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Hide photography episode 4-7


Common Buzzard. 1000 mm, F8, 1/80, ISO 1600.

If my last few days in the hide was a big success, the following three were a huge disappointment. With me the first two days I had Stefan Oscarsson and Daniel Stenberg. They were eager to photograph White-tailed Eagles, Ravens and Grey-headed Woodpeckers. Unfortunately there was almost no bird activity at the hide. Only smaller birds and one Eurasian Jay. The weather conditions were ideal with beautiful snow fall and a white landscape. I really can't understand where all the birds went. No crows, no nothing. The weeks after we started feeding the birds it could best be described as a circus, with birds visiting the hide from dawn to dusk, and now it was abandoned. Despite not getting many pictures it was a nice weekend with many god laughs. I took a break from photography one day and sat in the hide Tuesday the 22:nd. No pictures that day either. 


Eurasian Jay.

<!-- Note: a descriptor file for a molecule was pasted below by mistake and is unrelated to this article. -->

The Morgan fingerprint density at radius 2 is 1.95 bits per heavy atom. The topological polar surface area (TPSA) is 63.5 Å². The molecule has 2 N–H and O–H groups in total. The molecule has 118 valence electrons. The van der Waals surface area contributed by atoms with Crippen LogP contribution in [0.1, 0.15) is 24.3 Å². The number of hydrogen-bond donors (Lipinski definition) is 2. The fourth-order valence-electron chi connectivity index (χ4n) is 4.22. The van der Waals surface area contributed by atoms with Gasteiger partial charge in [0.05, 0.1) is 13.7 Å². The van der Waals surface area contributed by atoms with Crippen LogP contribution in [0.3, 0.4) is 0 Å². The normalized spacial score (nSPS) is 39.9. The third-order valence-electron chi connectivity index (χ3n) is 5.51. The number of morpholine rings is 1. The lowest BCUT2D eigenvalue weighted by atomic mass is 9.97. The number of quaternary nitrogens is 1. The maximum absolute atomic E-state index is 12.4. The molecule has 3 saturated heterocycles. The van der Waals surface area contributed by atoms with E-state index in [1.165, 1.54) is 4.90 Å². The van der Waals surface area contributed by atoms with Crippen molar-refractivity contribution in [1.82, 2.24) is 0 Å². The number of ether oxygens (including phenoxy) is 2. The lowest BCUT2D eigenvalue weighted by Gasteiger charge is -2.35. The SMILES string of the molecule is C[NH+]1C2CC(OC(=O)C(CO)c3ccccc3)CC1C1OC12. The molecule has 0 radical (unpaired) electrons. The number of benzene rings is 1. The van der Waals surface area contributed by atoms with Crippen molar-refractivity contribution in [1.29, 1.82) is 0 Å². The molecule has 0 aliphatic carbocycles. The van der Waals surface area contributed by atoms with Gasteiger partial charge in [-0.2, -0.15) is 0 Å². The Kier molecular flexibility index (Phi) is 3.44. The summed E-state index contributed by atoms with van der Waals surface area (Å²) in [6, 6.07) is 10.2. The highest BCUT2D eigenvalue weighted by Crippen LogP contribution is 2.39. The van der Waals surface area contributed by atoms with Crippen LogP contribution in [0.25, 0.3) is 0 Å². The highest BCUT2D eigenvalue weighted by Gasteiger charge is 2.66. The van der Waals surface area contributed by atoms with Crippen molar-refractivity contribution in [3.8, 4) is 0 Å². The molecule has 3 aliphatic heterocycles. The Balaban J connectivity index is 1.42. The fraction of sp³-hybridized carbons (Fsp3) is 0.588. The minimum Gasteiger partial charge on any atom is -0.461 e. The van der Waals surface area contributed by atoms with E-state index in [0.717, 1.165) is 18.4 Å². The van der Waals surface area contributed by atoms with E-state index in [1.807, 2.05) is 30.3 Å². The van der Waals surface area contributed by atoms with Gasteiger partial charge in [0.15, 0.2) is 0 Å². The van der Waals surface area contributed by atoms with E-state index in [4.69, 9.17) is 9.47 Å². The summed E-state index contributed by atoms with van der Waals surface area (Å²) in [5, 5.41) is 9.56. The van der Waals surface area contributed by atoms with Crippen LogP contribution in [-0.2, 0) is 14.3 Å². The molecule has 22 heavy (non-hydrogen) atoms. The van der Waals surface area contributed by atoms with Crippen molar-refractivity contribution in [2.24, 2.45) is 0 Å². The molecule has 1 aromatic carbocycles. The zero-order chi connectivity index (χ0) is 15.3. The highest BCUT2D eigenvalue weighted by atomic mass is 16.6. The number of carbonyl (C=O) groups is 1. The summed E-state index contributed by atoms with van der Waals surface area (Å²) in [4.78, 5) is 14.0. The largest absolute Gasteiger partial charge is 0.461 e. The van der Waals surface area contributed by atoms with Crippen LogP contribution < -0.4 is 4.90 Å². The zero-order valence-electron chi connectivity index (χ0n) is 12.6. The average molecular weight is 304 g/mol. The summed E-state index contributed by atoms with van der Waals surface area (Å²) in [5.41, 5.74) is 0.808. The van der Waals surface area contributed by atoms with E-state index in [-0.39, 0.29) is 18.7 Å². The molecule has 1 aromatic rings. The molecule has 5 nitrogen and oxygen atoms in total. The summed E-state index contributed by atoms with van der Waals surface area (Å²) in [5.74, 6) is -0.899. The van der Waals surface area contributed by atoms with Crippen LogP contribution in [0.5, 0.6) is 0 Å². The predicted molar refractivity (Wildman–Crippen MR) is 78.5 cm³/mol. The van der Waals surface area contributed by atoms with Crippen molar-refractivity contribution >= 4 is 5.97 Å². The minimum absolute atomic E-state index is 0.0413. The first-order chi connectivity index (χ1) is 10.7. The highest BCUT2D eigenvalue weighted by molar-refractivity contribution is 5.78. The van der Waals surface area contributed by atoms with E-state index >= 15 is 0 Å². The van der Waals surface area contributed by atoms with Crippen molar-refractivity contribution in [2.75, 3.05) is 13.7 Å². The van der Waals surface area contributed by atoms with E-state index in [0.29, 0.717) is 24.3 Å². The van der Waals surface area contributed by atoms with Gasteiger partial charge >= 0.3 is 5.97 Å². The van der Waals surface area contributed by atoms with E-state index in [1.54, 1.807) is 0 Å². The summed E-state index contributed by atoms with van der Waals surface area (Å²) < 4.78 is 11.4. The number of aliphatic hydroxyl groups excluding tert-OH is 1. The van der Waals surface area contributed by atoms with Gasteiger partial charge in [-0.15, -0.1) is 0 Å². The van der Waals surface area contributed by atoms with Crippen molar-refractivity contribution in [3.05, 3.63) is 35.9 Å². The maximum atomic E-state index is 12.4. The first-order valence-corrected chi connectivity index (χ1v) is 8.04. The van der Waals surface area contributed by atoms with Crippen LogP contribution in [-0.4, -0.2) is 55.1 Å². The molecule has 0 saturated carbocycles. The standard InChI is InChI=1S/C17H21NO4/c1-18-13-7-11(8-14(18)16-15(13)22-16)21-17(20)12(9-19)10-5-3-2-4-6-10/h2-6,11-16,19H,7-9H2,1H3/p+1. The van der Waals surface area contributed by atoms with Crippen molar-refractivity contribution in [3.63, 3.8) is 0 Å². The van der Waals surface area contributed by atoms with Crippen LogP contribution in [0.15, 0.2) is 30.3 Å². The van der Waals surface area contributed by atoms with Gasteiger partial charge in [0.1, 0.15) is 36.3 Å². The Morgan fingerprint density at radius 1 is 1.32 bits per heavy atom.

My friend Gabriel wanted to visit the hide before he went back to Turku, so the 27:th we made a fourth attempt. By now I wasn't very optimistic about our chance of success, but since they promised bad weather for the rest of the week, I decided to give it a go anyway. With me and Gabriel was also my dad, who has helped me build the hide and also help bring out food to the birds. This time luck was on our side, and besides the usual suspects we also had Grey-headed Woodpecker and Common Buzzard. The Buzzard is most likely an individual living under a kilometer north-west. I've taken some photos of it this autumn, but have never gotten a chance to meet it this close. The photos I got from that day aren't fantastic in any way, but after a few days of coming home empty-handed, anything will do. Still though, I think the hide so far has been a success. Birds of prey visiting four out of seven days. Unfortunately we had poor light conditions, resulting in high ISO and slow shutter speeds. 

Having been in the hide for a few days has given me a few ideas on how to improve the "studio". Daniel and Oscar came with some good suggestions as well. I'll add some better looking branches for the smaller birds and move the food closer to the hide. For eagles the current distance is OK, but for smaller birds such as Buzzards and Hawks 30 meters is too much. I'll aim at 20 meters, which makes 500 mm on a crop sensor perfect for Buzzards and 300 mm good for Eagles. If I shoot in portrait then the 500 could be useful for close up shot on the eagles and flight shots when they fly up to the food. 


Grey-headed woodpecker. 700 mm, F5.6, 1/200, ISO1250